David Bourget (Western Ontario)
David Chalmers (ANU, NYU)
Rafael De Clercq
Ezio Di Nucci
Jonathan Jenkins Ichikawa
Jack Alan Reynolds
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Ethical Theory and Moral Practice 6 (3):275-294 (2003)
Many response-dependence theorists equate moral truth with the generation of some affective psychological response: what makes this action wrong, as opposed to right, is that it would cause (or merit) affective response of type R (perhaps under ideal conditions). Since our affective nature is purely contingent, and not necessarily shared by all rational creatures (or even by all humans), response-dependence threatens to lead to relativism. In this paper, I will argue that emotional responses and moral features do not align in the way predicted by the response-dependence theorist who wishes to tie morality to emotional affect. I further argue that since response-dependence accounts that tie morality to any sort of affect (be it an emotion, a desire, a desire to desire, or so on) cannot explain the objectivity and universality of morality; and since we do not need a psychological response to play a truth-constituting role in morality in order to explain the normativity or content of morality, we should reject such response-dependence accounts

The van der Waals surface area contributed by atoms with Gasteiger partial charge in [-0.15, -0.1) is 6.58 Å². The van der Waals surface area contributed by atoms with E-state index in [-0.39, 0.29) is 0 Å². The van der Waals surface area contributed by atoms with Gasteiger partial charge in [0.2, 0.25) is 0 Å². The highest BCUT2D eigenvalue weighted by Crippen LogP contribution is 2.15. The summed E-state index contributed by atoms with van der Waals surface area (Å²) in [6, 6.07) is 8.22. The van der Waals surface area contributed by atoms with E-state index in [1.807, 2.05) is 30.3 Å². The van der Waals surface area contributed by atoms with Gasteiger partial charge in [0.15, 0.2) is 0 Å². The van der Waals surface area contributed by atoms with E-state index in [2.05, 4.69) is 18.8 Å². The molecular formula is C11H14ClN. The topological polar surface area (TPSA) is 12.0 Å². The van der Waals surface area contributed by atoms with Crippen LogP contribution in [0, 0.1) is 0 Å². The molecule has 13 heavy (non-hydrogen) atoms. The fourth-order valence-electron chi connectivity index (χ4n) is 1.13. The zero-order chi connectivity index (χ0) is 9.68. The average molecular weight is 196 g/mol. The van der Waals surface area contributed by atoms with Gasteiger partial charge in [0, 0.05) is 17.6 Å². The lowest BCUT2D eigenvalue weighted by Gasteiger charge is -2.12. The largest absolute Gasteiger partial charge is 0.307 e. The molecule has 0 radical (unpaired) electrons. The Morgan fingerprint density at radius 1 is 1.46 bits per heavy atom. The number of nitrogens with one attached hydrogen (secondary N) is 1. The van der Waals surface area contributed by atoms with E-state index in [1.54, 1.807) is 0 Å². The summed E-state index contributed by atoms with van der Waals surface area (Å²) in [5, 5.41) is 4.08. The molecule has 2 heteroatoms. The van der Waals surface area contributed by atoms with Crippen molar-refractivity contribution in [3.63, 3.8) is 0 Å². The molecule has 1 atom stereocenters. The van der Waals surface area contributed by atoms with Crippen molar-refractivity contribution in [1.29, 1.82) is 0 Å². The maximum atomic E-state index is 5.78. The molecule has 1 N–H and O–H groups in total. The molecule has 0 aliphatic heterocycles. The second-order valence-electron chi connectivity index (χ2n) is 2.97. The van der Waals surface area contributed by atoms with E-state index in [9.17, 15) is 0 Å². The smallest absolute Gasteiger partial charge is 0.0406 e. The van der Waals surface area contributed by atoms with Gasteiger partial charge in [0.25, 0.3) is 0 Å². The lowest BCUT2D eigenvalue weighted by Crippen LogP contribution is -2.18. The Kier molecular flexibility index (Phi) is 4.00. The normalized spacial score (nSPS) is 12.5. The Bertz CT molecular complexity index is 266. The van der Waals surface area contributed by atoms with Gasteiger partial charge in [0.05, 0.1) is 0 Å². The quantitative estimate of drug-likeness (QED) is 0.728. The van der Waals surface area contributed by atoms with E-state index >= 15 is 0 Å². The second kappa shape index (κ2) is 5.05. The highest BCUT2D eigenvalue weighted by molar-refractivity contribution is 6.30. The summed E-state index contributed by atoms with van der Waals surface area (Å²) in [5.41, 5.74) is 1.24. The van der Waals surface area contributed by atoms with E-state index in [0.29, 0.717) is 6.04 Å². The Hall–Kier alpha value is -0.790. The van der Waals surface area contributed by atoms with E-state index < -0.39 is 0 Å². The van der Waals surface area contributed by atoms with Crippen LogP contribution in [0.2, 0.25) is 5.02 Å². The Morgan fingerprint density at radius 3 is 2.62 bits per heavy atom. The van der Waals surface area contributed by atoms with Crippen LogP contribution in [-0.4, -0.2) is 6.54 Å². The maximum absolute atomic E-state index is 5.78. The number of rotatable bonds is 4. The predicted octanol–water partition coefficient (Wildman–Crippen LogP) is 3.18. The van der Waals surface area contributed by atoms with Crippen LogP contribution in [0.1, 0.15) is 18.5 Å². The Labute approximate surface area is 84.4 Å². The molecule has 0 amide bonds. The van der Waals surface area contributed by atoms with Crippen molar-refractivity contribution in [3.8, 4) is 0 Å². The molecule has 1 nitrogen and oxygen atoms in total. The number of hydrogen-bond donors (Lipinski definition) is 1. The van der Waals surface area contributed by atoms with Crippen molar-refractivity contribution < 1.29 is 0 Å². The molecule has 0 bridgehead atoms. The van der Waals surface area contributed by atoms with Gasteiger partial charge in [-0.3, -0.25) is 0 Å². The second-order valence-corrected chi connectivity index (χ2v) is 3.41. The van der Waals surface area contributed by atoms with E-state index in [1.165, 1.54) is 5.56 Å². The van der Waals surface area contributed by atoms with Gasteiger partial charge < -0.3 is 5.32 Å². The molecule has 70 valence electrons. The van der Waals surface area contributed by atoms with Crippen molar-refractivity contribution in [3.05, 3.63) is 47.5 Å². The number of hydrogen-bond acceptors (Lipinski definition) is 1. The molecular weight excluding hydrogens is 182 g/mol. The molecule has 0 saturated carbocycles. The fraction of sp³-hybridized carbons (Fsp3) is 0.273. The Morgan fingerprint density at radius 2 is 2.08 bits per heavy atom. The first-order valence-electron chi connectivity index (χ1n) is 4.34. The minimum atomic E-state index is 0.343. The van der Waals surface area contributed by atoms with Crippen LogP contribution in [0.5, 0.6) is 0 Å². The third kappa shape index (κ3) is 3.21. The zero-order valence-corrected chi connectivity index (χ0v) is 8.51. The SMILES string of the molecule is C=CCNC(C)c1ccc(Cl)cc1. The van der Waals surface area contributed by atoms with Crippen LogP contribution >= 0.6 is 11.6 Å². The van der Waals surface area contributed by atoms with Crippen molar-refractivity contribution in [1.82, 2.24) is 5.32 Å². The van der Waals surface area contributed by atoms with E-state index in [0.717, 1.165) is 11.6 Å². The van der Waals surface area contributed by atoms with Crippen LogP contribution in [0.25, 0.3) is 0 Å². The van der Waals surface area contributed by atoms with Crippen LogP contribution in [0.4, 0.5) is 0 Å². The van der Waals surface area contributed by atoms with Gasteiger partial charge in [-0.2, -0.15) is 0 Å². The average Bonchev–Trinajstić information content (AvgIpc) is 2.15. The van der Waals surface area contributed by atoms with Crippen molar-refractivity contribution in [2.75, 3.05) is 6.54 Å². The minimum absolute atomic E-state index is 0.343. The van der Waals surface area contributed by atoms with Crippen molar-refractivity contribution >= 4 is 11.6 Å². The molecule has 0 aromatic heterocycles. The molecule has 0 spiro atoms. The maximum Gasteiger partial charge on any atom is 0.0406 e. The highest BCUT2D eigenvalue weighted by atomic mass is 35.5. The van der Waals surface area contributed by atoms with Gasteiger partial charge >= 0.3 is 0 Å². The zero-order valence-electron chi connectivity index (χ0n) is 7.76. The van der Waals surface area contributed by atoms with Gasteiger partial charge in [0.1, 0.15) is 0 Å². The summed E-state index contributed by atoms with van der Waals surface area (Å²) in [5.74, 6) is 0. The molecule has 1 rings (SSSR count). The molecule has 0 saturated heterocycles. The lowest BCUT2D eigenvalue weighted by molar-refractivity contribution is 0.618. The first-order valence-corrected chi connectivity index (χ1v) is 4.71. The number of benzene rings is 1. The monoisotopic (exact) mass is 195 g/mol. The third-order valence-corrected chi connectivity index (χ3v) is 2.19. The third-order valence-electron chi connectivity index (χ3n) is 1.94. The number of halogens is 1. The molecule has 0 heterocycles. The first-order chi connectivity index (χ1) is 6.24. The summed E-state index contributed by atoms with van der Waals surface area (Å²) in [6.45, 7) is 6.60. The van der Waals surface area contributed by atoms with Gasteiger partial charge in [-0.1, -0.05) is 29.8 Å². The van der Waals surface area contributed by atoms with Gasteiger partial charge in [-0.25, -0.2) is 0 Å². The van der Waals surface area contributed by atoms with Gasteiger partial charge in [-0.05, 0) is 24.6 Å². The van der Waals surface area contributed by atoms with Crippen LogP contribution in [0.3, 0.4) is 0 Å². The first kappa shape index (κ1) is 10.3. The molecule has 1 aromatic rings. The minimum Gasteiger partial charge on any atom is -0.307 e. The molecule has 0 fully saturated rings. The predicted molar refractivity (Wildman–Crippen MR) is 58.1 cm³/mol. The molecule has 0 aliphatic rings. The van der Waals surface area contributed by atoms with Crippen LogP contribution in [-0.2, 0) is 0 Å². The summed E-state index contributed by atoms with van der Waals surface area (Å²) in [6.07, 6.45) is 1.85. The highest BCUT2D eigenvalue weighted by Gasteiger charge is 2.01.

|Keywords||affect disposition emotion morality relativism response-dependence value|
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Eric Vogelstein (2016). A New Moral Sentimentalism. Canadian Journal of Philosophy 46 (3):346-368.
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